The Internet of Things means that every object on the planet now is going to have a chip and an Internet connection, and they’re all going to be hacked, including medicine delivery pumps and running jeeps.

I read articles like this just like I look at pictures of spiders on reddit. Ten scary hacks I saw at Black Hat and DEF CON by Lucian Constantin at Network World. The ten hacks are:

  1. Hacking your car. See above. 1.4 million Chryslers recalled. Been talked about for 10 years. He doesn’t even mention the guy that implied he can do the same thing to airplanes. (Entertainment & control systems on the same network!?! It’s like they’re not even trying.). Oh, and if your insurance offers you a monitoring box? Can be hacked to take out your brakes. Lots of Uber drivers are using this.
  2. Rootkits on our CPUs. This one may not have been fixed in 2011. However, Intel is also doing something similar on purpose — OEM crapware in the firmware so that it survives a full clean Windows install. They broke it deliberately.
  3. Tons of Android exploits. There was a new one this month.
  4. Rifle scopes (it had Wi-Fi)
  5. Active Directory credentials being pulled off cloud servers by exploiting an SMB feature
  6. Car key and garage door opener replay attacks
  7. Safe cracking (said safe runs Windows, Flash, and has a USB port. OMG. It’s like they’re not even trying. I always thought the safecracking gadgets in the movies were fiction. Turns out, nope.)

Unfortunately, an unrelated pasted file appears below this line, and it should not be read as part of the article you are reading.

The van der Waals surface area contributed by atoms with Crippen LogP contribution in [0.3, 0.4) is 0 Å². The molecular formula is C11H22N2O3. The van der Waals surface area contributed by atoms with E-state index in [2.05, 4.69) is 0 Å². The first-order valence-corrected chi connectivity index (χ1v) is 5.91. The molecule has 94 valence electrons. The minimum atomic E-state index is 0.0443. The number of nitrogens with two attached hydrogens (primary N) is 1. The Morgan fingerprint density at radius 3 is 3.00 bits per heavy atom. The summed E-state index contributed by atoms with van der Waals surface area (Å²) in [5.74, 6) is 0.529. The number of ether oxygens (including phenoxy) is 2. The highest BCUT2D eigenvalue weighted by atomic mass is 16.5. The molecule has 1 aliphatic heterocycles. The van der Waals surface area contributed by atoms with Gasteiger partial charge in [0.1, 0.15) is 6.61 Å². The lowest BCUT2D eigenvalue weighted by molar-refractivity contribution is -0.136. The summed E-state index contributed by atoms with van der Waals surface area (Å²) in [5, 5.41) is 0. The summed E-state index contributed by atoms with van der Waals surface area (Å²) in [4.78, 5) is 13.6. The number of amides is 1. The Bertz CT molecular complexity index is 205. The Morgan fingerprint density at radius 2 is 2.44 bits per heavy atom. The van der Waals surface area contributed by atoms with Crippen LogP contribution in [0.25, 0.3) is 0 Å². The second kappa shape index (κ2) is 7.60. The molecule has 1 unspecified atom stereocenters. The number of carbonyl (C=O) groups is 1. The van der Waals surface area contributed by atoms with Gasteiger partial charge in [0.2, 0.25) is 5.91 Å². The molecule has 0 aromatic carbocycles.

8. LTE modem rootkits. OMFG. Everything is going to have LTE unless it has Wi-Fi.
  9. Drones. Duh. (Wi-Fi with an open telnet port)
  10. Twenty-five different IoT zero-days, including fridges, scales, home automation devices, cameras, thermostats, baby monitors.
Let alone misbehaving robot vacuums that eat your hair.

It’s not like we’ve got the regular Internet figured out either. Mary Ann Davison, Chief Security Officer of Oracle, posted a ranting blog post one recent night that was pulled down the next morning. It was dripping with condescension against security researchers and Oracle customers for doing any security testing or reporting, with the excuse that the customers were violating their EULA. Most security types immediately hooted and thew Twitter poop, which actually was the appropriate response, but Chris Wysopal from Veracode laid out the reasonable response at Recode: Software Security: On the Wrong Side of History. Oh, I can’t resist, just read some of the crazy stuff. I am a fan of execs being straight shooters in blog posts, but you do expose what you’re really thinking when you do that. “Don’t worry your pretty little head about security. We’ve got it covered.”

Q. Surely the bad guys and some nations do reverse engineer Oracle’s code and don’t care about your licensing agreement, so why wouldyou try to restrict the behavior of customers with good motives?